In a plan called "Heu-Aktion", described in a "top secret" memorandum submitted to German Interior Minister Heinrich Himmler on 10 June 1944, SSmarker-Obergruppenfuehrer Gottlob Berger — Chief of the Political Directing Staff (head of the SS main leadership office in Berlinmarker), a co-author of Himmler's pamphlet Der Untermensch, and a promoter of the pamphlet Mit Schwert und Wiege (With Sword and Cradle) for the recruitment of non-Germans — proposed that the German 9th Army "evacuate" 40,000–50,000 children between 10 and 14 from the "territory of Army Group 'Center' " to work for the Third Reich.

Heu-Aktion was not widely implemented, due in part perhaps to the following arguments against it: "The Minister [Himmler] feared that the action would have most unfavorable political consequences, that it would be regarded as abduction of children, and that the juveniles did not represent a real asset to the enemy's military strength anyhow[.] The Minister would like to see the action confined to the 15–17 year olds." Between March and October 1944, however, 28,000 children between the ages of 10 and 18 were deported from Belarusmarker for work at the Luftwaffe and in the arms industry supplying the Wehrmacht, which also unofficially included the Waffen-SS.


After the war, The United States of America v. Ulrich Greifelt, et al., or the RuSHA Trial, the eighth of the twelve Nuremberg Trialsmarker, dealt with the kidnapping of children by the Nazis. Only 10 to 15 percent of those abducted returned to their homes.

Also after the war, a memorial plate was made in Lublinmarker dedicated to railway workers who tried to save Polish children from German captivity.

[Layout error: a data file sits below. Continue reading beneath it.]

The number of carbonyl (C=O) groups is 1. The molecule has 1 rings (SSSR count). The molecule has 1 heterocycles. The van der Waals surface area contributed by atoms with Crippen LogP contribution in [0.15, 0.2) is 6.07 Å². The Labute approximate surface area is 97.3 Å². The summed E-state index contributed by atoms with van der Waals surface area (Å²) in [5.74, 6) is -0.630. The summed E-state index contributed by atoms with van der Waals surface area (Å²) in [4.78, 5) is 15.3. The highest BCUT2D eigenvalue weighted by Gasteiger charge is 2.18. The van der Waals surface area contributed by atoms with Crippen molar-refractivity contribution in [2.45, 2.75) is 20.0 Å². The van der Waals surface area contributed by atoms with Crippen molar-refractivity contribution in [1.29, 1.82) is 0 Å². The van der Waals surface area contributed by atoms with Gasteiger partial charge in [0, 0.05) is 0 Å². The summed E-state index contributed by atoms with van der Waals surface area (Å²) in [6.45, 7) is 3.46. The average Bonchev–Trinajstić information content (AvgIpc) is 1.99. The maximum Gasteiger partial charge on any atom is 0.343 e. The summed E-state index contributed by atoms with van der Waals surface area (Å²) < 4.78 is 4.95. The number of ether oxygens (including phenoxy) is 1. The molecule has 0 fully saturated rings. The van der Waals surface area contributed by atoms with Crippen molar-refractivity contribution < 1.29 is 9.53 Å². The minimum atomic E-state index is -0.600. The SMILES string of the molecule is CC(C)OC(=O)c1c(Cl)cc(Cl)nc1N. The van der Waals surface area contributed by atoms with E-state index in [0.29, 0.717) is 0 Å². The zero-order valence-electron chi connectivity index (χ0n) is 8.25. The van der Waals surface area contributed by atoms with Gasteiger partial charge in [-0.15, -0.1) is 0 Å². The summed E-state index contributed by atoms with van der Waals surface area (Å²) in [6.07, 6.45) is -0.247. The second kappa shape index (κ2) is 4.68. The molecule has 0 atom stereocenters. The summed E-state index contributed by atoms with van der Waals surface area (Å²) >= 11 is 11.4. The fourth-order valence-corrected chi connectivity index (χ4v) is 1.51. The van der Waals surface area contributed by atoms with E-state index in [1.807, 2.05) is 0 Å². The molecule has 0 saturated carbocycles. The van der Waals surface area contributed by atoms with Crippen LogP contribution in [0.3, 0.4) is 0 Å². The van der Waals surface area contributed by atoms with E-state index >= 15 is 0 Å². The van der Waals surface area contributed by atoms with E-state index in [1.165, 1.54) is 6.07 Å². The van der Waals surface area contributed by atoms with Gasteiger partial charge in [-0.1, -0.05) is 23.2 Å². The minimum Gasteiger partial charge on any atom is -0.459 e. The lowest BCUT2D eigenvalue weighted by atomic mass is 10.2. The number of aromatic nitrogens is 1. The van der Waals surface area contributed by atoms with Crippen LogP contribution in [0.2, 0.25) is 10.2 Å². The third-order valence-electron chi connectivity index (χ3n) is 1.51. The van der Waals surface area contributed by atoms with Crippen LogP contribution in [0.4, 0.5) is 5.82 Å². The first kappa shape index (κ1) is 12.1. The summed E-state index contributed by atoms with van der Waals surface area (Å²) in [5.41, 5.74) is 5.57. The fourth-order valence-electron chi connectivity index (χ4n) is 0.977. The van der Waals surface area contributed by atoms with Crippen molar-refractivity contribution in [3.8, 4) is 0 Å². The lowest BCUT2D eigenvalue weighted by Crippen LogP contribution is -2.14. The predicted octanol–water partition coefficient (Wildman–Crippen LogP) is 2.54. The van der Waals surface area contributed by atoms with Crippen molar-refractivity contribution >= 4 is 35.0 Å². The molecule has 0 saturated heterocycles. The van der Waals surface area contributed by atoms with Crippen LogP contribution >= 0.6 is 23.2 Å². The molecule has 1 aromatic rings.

See also



  • Hrabar, Roman Z., Zofia Tokarz, and Jacek E. Wilczur. The Fate of Polish Children During the Last War. Trans. Bogdan Buczkowski and Lech Petrowicz. Rada Ochrony Pomników Walki i Męczeństwa. Warsaw: Interpress, 1981. ISBN 8322319509 (10). ISBN 9788322319505 (13).
  • Milton, Sybil. "Non-Jewish Children in the Camps". Museum of Tolerance, Multimedia Learning Center Online. Annual 5, Chapter 2. Copyright © 1997, The Simon Wiesenthal Centermarker. Accessed September 25, 2008.
  • Nuremberg Trials Project: Overview and Nuremberg Trial Documents Bibliography and Nuremberg Trial Resources – Nuremberg Trials Project: A Digital Document Collection at Harvard University Law Schoolmarker Library (HLSL). ["Contents of the Collection: The Nuremberg Trials collection fills some 690 boxes, with an average box containing approximately 1500 pages of text (for a total estimated at 1,035,000 pages). The three largest groups of documents are: trial documents (primarily briefs and document books for trial exhibits) for the twelve NMT trials and the IMT trial (280 boxes); trial transcripts for the twelve NMT trials and the IMT trial (154 boxes); and evidence file documents (the photostats, typescripts, and evidence analyses from which the prosecution, and occasionally defendants, drew their exhibits) (200 boxes). ... The HLSL collection also includes documents from the IMT hearings on criminal organizations and miscellaneous papers concerning the trials. Most of the documents are in both English and German (and occasionally other languages). ... In this project only the English language trial documents and trial transcripts will be presented, but the evidence file documents are usually in both English and German."]
  • "The RuSHA Case: D. Kidnapping of Children of Foreign Nationality: 3. Polish Children" (inactive URL). Cf. "The RusSHA Case: D. Kidnapping of Children of Foreign Nationality: 3. Polish Children" (Internet Archive URL). 993-1028 in Trials of War Criminals Before the Nuernberg [sic] Military Tribunals Under Control Council Law No. 10. © Mazal Library, n.d. NMT04-C001. Nuernberg [sic] Military Tribunal, Vol. IV, Pages VII — VIII: "The RuSHA Case". Mazal Library (Internet Archive URL). Accessed September 15, 2008. (Trial documents.) [Note: "The Trials of War Criminals before the Nuernberg Military Tribunals (NMT) differ from the Trial of the Major War Criminals before the International Military Tribunal (IMT) in a number of different ways...."]

External links

Embed code:

Got something to say? Make a comment.
Your name
Your email address